But if it still seems hard to imagine that you might import Miss Shepherd’s particular brand of chaos onto your own front doorstep, the view from the study window helped me understand how Alan survived. I’d sat with him there often enough over the years, but it was only when the van was in situ that I started to get some sense of it as it must have been to the writer who sat at the desk, looking at it. Alan owns up in the film to stealing one of his best lines from Proust. Maybe it goes further than that. As Proust looks out from his apartment to the Hôtel of the Guermantes, and turns the fashionable comings and goings into art, so Alan looks at the van. And for the part of him that never leaves the study, the activity in and around the van is there not to be suffered, but to be recorded.
The truest part of what we bill as A True Story is the view of Alan Bennett at the desk watching the view of Alan Bennett dealing with the mess spilling out of the van. In early drafts, Bennett the writer popped up all over Camden, a constant source of commentary. Even the final draft sent him, on occasion, into the Crescent to witness his alter ego’s latest humiliation. But as we started to shoot, it became clear that the telling of the story is controlled from the desk. The film emerges from the typewriter; so the writer stays in the study, and only appears in the outside world after Miss Shepherd is dead, when he allows her to take over authorship of her own ending. I hope the movie is as much about how a writer writes, and why he chooses what to write about, as it is about his subject.
It is also about what a writer must do with what happens in front of his nose to turn it into a story worth telling. Always scrupulous about any departure from the historical record (I was the guilty party whenever The Madness of King George messed with the facts, which wasn’t often), Alan has written into the screenplay not just his gradual and reluctant recognition that his best subject was living on his doorstep, but his struggle to tell her story without occasionally inventing it. His intuitions about her inner life, based on information he discovered after her death, are matched by discoveries about his own: that “you don’t put yourself into what your write – you find yourself there.”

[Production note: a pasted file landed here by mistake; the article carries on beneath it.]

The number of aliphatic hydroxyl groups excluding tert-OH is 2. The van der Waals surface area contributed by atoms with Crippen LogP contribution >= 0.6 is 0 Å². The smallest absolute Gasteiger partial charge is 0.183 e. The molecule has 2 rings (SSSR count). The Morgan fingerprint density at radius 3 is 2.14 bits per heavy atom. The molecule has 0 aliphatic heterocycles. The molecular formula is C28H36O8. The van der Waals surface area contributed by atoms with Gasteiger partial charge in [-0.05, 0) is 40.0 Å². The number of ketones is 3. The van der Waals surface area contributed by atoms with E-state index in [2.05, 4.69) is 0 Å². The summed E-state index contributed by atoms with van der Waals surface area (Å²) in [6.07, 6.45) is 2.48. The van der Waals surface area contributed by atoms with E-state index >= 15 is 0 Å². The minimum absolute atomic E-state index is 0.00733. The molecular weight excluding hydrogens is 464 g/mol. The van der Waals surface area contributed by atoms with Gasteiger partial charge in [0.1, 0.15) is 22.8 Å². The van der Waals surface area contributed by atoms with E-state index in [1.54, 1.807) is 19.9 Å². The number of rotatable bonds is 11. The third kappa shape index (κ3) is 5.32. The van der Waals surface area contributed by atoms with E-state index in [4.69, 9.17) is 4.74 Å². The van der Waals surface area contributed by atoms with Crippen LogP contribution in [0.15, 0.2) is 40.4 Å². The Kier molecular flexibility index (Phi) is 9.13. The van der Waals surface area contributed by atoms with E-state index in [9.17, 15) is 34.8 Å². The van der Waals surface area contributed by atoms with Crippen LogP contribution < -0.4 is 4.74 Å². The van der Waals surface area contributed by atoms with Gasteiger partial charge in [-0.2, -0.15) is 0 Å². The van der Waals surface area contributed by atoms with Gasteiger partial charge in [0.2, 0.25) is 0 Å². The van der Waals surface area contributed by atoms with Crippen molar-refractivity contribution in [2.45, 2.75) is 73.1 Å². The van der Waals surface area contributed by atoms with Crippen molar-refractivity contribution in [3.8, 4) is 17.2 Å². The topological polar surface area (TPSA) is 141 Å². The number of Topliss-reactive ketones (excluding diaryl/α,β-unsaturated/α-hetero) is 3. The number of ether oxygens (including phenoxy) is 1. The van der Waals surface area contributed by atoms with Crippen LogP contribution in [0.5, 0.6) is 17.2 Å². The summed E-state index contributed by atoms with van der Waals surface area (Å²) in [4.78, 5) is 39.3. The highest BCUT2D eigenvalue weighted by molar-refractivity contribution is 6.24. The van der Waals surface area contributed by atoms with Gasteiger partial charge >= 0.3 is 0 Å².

That thought appeared first in Alan’s autobiographical play Cocktail Sticks, and it was Alex Jennings’ performance as Alan Bennett in that play – more authoritative and more revealing than the author’s as himself – that brought us back to The Lady in the Van, which we’d staged with Maggie Smith as Miss Shepherd in 1999. It was the only one of the shows we’ve made together that didn’t open at the National Theatre (it was produced by Robert Fox in the West End). His subsequent plays became the backbone of the National’s repertoire during my 12 years as its Director, and virtually every one of the actors in the film were regular company members during that time – though Maggie herself, to my eternal regret, returned only for a gala celebration of the National’s 50th birthday.
Maggie was one of the glories of Laurence Olivier’s unmatched National Theatre company when it started life at the Old Vic. During its first year, she played in repertoire Desdemona to Olivier’s Othello and Myra in Noel Coward’s own production of Hay Fever; and in the 50 years since, she has continued to command with equal mastery the tragic and comic heights. Miss Shepherd allows her the opportunity to scale both in the same film.
Maggie’s presence on a set or in a rehearsal room is exhilarating. She’s smarter than everybody else, and sniffs out pretension before it’s even come round the corner and said hello. There is nothing she can’t do – at more than one point in the film, even stretching her portrayal of Miss Shepherd to include the suggestion that she is simultaneously playing what actually happened and what the writer would have preferred to happen. She is demanding above all of herself, always electrifying when the scene asks most of her. She was hardest on herself during the scene where Miss Shepherd plays the piano in the day centre, despite allowing the camera devastating access to an old woman confronting the end of a life she knows she’s thrown away.